## Theory of
Probability, I

Math 451, Spring 2004

The modern understanding of probability
theory is due to Kolmogorov, who in 1933 provided a measure-theoretic
foundation for probability which is now treated as axiomatic. It
provides a means of modelling and analyzing both discrete and continuous
random variables and processes. The goal of this course is
a fairly rigorous understanding of this framework and its basic
implications. The material in this course is fundamental not only
in abstract probabilistic analysis, but also in a number of applied
areas such as communications theory, queueing theory, and mathematical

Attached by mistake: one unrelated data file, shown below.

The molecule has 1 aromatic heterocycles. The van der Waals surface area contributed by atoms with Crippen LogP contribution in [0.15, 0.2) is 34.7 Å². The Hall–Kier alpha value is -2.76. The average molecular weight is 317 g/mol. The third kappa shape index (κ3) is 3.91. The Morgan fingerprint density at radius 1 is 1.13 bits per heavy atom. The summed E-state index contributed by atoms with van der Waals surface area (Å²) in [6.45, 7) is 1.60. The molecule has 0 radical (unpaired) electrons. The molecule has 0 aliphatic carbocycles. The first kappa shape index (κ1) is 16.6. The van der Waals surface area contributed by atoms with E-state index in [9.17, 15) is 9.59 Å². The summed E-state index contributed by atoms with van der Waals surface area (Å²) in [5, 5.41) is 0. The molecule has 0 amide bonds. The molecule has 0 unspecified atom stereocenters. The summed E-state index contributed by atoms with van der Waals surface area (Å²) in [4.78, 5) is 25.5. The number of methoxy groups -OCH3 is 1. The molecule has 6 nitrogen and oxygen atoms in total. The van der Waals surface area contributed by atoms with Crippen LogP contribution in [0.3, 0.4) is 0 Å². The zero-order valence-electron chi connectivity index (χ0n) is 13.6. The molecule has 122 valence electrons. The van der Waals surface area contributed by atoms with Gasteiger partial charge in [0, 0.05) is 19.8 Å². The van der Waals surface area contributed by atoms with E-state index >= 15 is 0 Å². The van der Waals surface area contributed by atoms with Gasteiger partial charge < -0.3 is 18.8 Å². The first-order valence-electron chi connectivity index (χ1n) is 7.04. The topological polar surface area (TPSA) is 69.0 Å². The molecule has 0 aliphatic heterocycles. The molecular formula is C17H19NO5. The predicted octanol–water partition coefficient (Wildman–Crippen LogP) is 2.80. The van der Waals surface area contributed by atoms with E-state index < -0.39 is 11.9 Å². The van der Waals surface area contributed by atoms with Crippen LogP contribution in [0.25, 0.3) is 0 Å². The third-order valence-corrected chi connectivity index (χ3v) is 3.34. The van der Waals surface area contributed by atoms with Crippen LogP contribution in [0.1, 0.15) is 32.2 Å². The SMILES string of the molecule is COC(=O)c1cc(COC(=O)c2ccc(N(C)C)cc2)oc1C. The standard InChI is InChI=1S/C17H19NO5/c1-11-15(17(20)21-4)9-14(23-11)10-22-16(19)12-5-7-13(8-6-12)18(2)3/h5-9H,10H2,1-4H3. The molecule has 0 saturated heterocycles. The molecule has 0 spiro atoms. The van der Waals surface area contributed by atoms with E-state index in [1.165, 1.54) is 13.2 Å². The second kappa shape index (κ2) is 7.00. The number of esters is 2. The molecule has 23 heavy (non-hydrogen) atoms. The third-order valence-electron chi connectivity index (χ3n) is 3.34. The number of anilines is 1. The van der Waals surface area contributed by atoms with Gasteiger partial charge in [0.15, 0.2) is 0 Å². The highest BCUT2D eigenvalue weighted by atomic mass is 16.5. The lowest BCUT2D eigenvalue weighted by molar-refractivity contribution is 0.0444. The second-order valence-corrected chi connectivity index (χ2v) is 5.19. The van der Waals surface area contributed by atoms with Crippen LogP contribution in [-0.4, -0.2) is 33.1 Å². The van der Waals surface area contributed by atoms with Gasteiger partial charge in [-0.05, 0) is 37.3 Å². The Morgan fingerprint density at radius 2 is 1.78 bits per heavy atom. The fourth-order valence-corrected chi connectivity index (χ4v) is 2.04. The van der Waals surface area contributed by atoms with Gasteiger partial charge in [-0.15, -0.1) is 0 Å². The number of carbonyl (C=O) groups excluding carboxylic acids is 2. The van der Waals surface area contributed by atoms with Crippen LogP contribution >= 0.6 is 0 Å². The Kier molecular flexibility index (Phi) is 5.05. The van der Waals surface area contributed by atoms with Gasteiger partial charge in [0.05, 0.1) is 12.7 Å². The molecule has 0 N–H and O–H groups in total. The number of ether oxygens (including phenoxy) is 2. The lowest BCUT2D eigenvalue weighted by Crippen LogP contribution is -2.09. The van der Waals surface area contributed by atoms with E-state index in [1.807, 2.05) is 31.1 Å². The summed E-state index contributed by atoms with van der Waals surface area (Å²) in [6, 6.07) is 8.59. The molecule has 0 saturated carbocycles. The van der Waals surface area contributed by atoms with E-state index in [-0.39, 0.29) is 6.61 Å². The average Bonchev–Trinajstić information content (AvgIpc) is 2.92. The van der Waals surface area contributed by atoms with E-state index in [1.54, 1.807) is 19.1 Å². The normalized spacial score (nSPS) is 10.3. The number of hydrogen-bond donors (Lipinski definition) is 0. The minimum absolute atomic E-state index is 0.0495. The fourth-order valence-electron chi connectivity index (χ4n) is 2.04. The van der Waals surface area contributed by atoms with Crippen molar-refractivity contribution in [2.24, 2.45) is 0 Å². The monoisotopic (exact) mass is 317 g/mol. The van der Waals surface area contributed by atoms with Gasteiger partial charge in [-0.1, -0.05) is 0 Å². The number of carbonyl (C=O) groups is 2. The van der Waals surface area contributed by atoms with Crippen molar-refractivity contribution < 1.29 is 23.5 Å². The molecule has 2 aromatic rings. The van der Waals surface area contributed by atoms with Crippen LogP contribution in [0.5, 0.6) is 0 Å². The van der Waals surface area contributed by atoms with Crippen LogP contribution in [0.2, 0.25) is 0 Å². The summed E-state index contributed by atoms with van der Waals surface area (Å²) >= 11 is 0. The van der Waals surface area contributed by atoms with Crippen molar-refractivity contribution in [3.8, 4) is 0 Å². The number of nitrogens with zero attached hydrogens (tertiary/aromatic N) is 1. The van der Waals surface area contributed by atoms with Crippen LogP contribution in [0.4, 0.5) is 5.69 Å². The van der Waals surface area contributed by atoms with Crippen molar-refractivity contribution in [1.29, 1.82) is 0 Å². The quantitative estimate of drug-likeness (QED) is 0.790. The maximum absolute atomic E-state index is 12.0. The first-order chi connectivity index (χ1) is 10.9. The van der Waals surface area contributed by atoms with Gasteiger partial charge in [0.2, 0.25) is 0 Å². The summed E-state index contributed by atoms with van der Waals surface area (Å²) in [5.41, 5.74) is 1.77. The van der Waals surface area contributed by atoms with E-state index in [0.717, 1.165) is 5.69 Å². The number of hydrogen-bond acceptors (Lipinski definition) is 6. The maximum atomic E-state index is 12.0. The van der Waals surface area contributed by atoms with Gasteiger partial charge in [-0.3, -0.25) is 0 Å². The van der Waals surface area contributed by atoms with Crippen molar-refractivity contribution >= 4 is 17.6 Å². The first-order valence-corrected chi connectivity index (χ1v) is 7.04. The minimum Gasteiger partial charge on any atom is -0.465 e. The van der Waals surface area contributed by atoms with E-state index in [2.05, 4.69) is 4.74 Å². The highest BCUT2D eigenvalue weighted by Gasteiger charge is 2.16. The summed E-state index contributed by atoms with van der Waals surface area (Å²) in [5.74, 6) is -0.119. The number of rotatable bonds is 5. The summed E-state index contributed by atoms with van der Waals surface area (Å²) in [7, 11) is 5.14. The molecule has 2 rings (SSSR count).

finance. As an organizing goal, we shall attempt to cover Chapters
1 through 6 of Varadhan's fairly recent book Probability Theory (AMS, 2001).
Namely, we shall cover

- Measure theory

- Weak Convergence

- Independent Sums

- Dependent Random Variables

- Martingales

- Stationary Stochastic Processes (we may not get this far)

Prerequisite: The
material in Math 441 (measure theory) is a prerequisite for this course.

Grading: Grades will
be determined on the basis of homework (30%), a midterm (30%) and a
final (40%).

**Text:**
S. R. S. Varadhan: Probability Theory, American Mathematical
Society, 2001

**Instructor:** Richard Sowers

**Office:** 347 Illini Hall

**Phone:** (217) 333-6246

**email:** r-sowers@math.uiuc.edu

**Home page:** https://math.uiuc.edu/~r-sowers

**Class meets:** Mondays, Wednesdays, and Fridays 3-3:50 P.M. in 347
Altgeld Hall

**Office Hours:** Mondays, Wednesdays, and Fridays 12-12:50 P.M. in
347 Illini Hall